I am a recent law school graduate and soon-to-be attorney who writes about cybersecurity, eDiscovery and emerging technology for various legal tech companies and law firms. I've also worked as a legal intern at BBC Worldwide Americas, Inc., and various law firms in the New York City area. For in...
Microsoft's Garcia: Law firms must create 'culture of cybersecurity' | Logikcull Blog
As the legal industry wonders whether associate jobs will soon be replaced by AI lawyers and bots, another sci-fi concept worthy of getting the "Black Mirror" treatment is starting to take hold in a growing number of workplaces: employee microchipping. Once reserved for dogs and cats, microchipping is now par for the course for workers at Three Square Market, a technology company in Wisconsin.
The summer heat has never been dog’s best friend. This is especially true when dogs are left in cars or non-air conditioned homes despite the sweltering summer heat. And it’s not just an issue on high-temperature days either; indoor temperatures for cars that are left outside in 70-degree weather, for example, temperatures can reach as high as 100 Fahrenheit.
While the visible Internet is vast, the websites that you regularly access on your web browser represent only a fraction of what’s truly available online. There is, in fact, a significant section of the Internet that you cannot find via a simple Google search—one that is estimated to be roughly 400 to 500 times larger than the so-called “surface Internet” the average web user sees.
Muck Rack makes it simple to find people, tweets, or articles that mention any name, keyword, company, hashtag etc. We've compiled this guide to help you make the most of your search.
Selecting a term
Start searching tweets, articles from media outlets, articles mentioned in tweets, journalists'
names, titles and bios with some suggested searches:
Companies or Topics (e.g. iPhone, Microsoft)
Phrases (e.g. "cloud computing") — use quotes to keep the terms together
Twitter handles (e.g. @username) — returns those who have mentioned or replied to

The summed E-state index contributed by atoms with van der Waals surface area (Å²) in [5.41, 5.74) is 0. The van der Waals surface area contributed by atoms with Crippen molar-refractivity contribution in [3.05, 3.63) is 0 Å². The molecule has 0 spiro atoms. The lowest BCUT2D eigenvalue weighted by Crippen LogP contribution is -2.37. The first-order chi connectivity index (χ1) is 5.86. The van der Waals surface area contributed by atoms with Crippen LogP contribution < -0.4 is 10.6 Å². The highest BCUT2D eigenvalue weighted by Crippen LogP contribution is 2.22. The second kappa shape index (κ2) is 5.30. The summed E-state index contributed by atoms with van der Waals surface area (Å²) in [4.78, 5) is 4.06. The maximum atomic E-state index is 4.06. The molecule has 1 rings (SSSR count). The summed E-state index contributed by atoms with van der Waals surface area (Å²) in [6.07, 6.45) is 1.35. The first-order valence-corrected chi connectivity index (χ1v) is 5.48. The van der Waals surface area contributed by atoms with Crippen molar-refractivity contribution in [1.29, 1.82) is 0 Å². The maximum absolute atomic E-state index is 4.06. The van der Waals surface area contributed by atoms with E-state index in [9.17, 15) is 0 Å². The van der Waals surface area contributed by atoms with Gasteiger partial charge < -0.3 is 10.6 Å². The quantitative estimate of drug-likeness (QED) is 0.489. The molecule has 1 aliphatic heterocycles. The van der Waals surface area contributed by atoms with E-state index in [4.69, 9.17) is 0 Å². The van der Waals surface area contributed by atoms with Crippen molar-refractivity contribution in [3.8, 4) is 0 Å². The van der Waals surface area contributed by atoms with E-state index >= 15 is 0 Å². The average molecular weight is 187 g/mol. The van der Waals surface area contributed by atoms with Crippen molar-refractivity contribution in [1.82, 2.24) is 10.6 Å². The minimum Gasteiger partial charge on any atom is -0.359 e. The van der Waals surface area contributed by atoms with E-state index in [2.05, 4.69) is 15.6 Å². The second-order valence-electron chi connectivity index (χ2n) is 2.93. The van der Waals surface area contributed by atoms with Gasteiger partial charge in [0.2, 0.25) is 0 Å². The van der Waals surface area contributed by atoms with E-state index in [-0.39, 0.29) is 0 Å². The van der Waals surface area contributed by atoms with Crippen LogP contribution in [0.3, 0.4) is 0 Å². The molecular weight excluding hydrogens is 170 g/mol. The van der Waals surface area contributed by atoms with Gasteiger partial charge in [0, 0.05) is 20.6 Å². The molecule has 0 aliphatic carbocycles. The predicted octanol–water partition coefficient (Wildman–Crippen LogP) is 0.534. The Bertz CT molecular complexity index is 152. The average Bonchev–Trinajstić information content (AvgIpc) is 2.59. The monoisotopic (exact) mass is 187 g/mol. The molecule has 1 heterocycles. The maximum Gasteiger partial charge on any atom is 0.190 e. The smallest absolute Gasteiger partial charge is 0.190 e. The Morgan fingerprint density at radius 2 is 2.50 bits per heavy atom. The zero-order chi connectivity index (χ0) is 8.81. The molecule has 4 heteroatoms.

Names (e.g. "David Pogue")
Hashtags (e.g. #sxsw, #london2012)
Bio details (e.g. vegan, Olympics, father)
Muck Rack's Advanced Search allows for many boolean operators.
Find results that mention multiple specified terms, use AND or
+. For example, ensure each result contains both Elon Musk and Mark Zuckerberg by
searching Obama AND Romney or Obama + Romney.
Use the operators OR or , to broaden your search when you'd like either of
multiple terms to appear in results. (This is the default behavior of our search when no operators
are used.) For example, search for democrat OR republican to find results that refer to
Democrats and/or Republicans.
Use NOT or - to subtract results from your search. For
example, searching Disney will yield results about the Walt Disney Company as well as Walt Disney
World Resort. To exclude mentions of Disney World, search for Disney -World or Disney
When using one of these operators with a phrase, enclose it in quotation marks. For example, you can
find results about smartphones excluding Apple's iPhone 4S by searching smartphone -"iPhone
Exact case matching or punctuation
If you're searching for a brand name or keyword that relies on specific punctuation marks or capitalization, you can
find results that match your exact query by adding matchcase: before the keyword you're searching for, like matchcase:E*TRADE .
Use parentheses to separate multiple
boolean phrases. For example, to find journalists talking about having fun in Disney World or
Disneyland, search for ("disney world" OR disneyland) AND fun.
An asterisk can be used to search for any variation of a root word truncated by the asterisk. For example, searching for admin* will return results for administrator, administration, administer, administered, etc.
A near operator is an AND operator where you can control the distance between the words. You can vary the distance the near operation uses by adding a forward slash and number (between 0-99) such as strawberries NEAR/10 "whipped cream", which means the strawberries must exist within 10 words of "whipped cream".